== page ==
Red Table Talk Exclusive Clip: Dr. Tressie McMillan Cottom, the 'Invisible Black Woman' Patient at the Doctor's Office

Jada Pinkett Smith and Dr. Tressie McMillan Cottom on the Red Table Talk episode titled, “The Invisible Black Women Epidemic.”
Jada Pinkett Smith and Dr. Tressie McMillan Cottom on the Red Table Talk episode titled, “The Invisible Black Women Epidemic.”
Screenshot: Courtesy of Red Table Talk/Facebook Watch

The concept of being an “invisible Black woman”—even with very visible pain—is a next-level cruelty that many Black women have long experienced in this society, unfortunately.

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Here at The Root, we’ve reported on many examples of this dynamic in the healthcare industry, specifically—whether it’s the countless studies that show how Black women patients are neglected (and no, not even wealth and fame makes one an exception), to how this same neglect becomes especially relevant and dangerous during a modern global pandemic.

In the next episode of Red Table Talk, Jada Pinkett Smith, Willow Smith and Adrienne “Gammy” Banfield-Norris will discuss the many ways in which Black women (and our collective humanity) are neglected and ignored.

More about the upcoming episode, via the official press release sent to The Root:

“The Invisible Black Women Epidemic” | It’s a rarely talked about type of racism. Experts warn everyone is complicit. Meet a pregnant college professor who was treated like an “incompetent black woman” by her doctors, and a physician whose confrontation with a flight attendant went viral. Social justice leader Tamika Mallory reveals how the experience of feeling invisible led to her struggle with addiction. Plus Gammy shares the troubling way she was treated by doctors while pregnant with Jada.

In an exclusive clip obtained by The Root, writer, sociologist, professor, podcaster and MacArthur Genius Dr. Tressie McMillan Cottom recounts the time she wasn’t taken seriously at the doctor’s office, despite clearly bleeding profusely in the waiting room.

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“When I got pregnant, I wanted the very best for my baby,” Dr. Cottom recalled. “That’s why I chose the hospital uptown where the white women went to have their babies, with white doctors...thinking I would get better care—and I got anything but.”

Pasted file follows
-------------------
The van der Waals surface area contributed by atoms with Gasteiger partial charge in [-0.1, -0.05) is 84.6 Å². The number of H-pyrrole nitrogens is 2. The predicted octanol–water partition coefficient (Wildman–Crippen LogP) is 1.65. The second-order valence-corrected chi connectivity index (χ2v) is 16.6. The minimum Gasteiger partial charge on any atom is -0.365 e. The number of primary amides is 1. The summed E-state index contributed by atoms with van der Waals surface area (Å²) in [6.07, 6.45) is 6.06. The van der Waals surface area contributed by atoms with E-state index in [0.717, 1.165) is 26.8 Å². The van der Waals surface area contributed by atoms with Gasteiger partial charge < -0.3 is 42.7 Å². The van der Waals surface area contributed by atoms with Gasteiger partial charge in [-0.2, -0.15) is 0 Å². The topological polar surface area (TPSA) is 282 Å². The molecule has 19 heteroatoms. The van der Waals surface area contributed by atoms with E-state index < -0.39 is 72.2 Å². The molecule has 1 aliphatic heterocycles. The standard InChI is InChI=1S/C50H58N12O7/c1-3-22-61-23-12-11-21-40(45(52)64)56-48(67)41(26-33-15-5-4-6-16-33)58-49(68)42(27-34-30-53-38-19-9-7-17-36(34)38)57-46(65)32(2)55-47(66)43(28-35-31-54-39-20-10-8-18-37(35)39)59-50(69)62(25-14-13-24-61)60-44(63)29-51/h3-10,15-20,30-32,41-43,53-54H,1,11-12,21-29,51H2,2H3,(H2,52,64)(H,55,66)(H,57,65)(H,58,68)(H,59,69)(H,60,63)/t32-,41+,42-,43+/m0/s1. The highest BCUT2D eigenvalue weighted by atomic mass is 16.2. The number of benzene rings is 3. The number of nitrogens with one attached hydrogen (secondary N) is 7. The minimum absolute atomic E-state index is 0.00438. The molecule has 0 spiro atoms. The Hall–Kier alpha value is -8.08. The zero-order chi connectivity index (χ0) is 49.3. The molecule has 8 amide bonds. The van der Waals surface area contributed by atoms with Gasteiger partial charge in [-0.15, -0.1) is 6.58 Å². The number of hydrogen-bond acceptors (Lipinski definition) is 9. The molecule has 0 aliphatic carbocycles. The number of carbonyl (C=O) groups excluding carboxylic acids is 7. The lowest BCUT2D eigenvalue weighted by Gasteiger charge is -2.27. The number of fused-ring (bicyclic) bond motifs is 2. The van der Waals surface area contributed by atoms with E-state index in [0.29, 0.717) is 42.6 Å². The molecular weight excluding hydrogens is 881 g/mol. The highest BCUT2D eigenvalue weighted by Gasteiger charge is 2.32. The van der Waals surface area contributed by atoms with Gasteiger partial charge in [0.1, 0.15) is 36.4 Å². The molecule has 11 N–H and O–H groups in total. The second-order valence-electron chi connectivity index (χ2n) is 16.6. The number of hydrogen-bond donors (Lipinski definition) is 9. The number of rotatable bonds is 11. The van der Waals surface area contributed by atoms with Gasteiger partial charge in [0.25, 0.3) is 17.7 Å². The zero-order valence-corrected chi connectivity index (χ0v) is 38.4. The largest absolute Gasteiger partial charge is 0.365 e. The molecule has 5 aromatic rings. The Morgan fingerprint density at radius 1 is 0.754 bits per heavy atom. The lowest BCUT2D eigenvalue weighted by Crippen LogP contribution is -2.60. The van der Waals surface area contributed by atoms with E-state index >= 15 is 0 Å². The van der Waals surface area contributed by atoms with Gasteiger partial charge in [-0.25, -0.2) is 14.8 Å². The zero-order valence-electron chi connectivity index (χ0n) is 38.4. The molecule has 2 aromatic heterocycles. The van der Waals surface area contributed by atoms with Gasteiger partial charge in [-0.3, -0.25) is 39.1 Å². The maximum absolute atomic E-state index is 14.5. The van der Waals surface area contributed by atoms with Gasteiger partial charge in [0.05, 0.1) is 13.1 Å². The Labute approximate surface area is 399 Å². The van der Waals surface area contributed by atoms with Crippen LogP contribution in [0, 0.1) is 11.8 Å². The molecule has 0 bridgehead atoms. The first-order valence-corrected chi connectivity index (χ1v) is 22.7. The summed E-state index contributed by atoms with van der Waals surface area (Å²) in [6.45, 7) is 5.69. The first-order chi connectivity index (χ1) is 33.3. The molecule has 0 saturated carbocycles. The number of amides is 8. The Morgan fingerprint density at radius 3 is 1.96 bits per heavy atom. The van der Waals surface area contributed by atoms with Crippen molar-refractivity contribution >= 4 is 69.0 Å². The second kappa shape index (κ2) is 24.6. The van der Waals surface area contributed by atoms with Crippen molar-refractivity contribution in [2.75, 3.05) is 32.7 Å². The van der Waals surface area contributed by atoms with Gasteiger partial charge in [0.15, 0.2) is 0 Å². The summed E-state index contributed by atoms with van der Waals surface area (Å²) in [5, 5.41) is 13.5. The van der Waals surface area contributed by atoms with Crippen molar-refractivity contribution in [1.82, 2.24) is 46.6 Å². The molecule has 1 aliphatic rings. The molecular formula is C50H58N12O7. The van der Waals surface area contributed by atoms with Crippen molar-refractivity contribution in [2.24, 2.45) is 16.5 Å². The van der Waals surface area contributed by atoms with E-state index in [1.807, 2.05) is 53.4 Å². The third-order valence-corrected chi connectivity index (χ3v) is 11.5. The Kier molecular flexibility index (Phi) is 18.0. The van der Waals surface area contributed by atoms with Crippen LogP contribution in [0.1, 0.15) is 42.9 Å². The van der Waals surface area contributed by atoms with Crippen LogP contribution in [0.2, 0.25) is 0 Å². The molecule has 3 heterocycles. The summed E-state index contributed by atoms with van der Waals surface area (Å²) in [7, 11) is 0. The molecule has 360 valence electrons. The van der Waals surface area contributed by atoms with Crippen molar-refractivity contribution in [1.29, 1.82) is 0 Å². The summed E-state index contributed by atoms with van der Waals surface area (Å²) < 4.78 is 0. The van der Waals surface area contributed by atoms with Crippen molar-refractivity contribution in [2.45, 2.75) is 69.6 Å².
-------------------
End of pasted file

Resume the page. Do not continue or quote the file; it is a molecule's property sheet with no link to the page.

“I was about four months pregnant when I started bleeding,” she continued. “My husband rushed me to the doctor’s office where I sat in the waiting room for about 30 minutes. The doctors [and] the nurses really ignored the crying, bleeding pregnant woman in the waiting room. I was in extreme pain. I never felt more invisible.”

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Dr. Cottom had bled into the chair by the time a doctor finally saw her, but still, she faced further neglect when he “dismissed [her] concerns,” telling her that “spotting was normal, especially for someone as fat as [she] was.” Yes... she was quoting him directly. Ugh.

She was sent home, but the bleeding persisted so she returned to the hospital and was dismissed again. It wasn’t until Dr. Cottom had to “beg and plead” with the doctor to look further into it that she was finally given an ultrasound. What they found, as Dr. Cottom recounts, “was shocking.”

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“The Invisible Black Women Epidemic” episode of Red Table Talk debuts May 13 on Facebook Watch at 3 p.m. ET / 12 p.m. PT.

Staff Writer, Entertainment at The Root. Sugar, spice & everything rice. Equipped with the uncanny ability to make a Disney reference and a double entendre in the same sentence.

DISCUSSION

loveheals
LoveHeals

Dr. Tressie McMillan-Cottom is a treasure.